Mortgage brokerage expands within Brooklyn

By Amy Tennery | August 26, 2009 07:47PM

alternate textFrom left: Universal Mortgage’s Norman Calvo and Union Square Mortage’s Ross Weinstein

Universal Mortgage is planning to open a Brooklyn Heights office, which will specialize in four- to five-unit cooperative buildings, the firm announced today. Universal Mortgage spokesperson Stacey Clapp said in a press release that the new branch, to open next month at 146 Montague Street, between Henry and Clinton streets, would be one of the few in the area able to specialize in helping buyers get loans backed by the Federal Housing Administration. The new office will be led by the group’s president and founder, Norman Calvo.

Universal Mortgage vice president Edward Ades said that the move was in part a way of entrenching the company more deeply into the community.

“Over [the] past few years we have expanded our operation into the actual neighborhoods we work in,” Ades said in the release.

“By doing so we are more accessible to our clients, and more importantly, part of the community.” The firm’s Brooklyn clients include condominium buildings at 475 Sterling Place and 560 Seventh Avenue in Prospect Heights. Universal also has branches in Manhattan and Prospect Heights.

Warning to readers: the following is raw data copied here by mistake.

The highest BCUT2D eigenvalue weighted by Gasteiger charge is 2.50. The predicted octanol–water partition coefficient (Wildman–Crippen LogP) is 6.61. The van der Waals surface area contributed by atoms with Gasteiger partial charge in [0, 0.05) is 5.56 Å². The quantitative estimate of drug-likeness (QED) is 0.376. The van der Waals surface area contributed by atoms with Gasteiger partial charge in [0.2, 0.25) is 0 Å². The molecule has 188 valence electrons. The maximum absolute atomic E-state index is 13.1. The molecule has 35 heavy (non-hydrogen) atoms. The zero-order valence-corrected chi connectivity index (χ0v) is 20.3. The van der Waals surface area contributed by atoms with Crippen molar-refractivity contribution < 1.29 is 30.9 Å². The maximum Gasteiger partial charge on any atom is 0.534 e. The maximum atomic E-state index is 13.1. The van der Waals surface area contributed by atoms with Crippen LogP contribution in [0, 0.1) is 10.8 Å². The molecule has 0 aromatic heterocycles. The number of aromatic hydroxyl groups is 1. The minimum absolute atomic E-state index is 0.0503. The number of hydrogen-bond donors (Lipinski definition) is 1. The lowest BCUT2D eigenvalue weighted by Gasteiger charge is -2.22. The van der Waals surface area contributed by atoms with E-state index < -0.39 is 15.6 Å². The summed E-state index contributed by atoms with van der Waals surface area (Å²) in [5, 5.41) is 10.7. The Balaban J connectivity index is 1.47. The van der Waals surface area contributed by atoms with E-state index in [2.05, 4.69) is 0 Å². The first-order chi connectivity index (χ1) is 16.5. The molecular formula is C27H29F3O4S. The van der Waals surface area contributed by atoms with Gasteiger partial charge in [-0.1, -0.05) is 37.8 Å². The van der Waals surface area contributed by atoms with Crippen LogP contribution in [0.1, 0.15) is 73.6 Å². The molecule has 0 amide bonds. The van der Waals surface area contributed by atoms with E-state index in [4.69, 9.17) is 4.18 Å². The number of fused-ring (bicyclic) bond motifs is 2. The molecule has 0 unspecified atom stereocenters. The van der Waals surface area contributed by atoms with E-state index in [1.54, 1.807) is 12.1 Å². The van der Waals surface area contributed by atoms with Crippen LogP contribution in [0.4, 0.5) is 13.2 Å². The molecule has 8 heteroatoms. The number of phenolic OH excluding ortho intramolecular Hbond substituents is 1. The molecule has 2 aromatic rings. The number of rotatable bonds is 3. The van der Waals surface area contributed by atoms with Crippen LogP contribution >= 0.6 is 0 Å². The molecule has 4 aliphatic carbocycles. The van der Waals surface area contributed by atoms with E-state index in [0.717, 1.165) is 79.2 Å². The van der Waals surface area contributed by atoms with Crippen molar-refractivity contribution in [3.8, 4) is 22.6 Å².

Universal is not the only firm to play up its FHA services, however.

FHA financing has been considered a major boon for condo buyers in the down market, because it allows them to refinance and purchase homes using low down payments.

But, Ross Weinstein, co-founder of Brooklyn-based Union Square Mortgage Group, said that larger groups like Universal Mortgage won’t have the same rapport with customers.

“The problem with bigger firms is they don’t give the individual attention,” Weinstein said. A long-time proponent of FHA approval programs, he said that there are only three groups — National Condo Advisors, Project Support Services and his own group — that have been offering FHA approval services aggressively. Still, he said he isn’t surprised that other firms, like his, are catching on.

“It’s good to see more people are paying attention to FHA in the neighborhood,” Weinstein said. “I guess more people are catching on.”

National Condo Advisors President Gary Goldman, whose most recent projects include the Edge development in Brooklyn, agreed, saying that getting FHA approval for clients is now an essential part of business.

“It’s absolutely the trend in the market right now,” Goldman said. “No purchase can get approved with contract financing with less than 20 percent down.”


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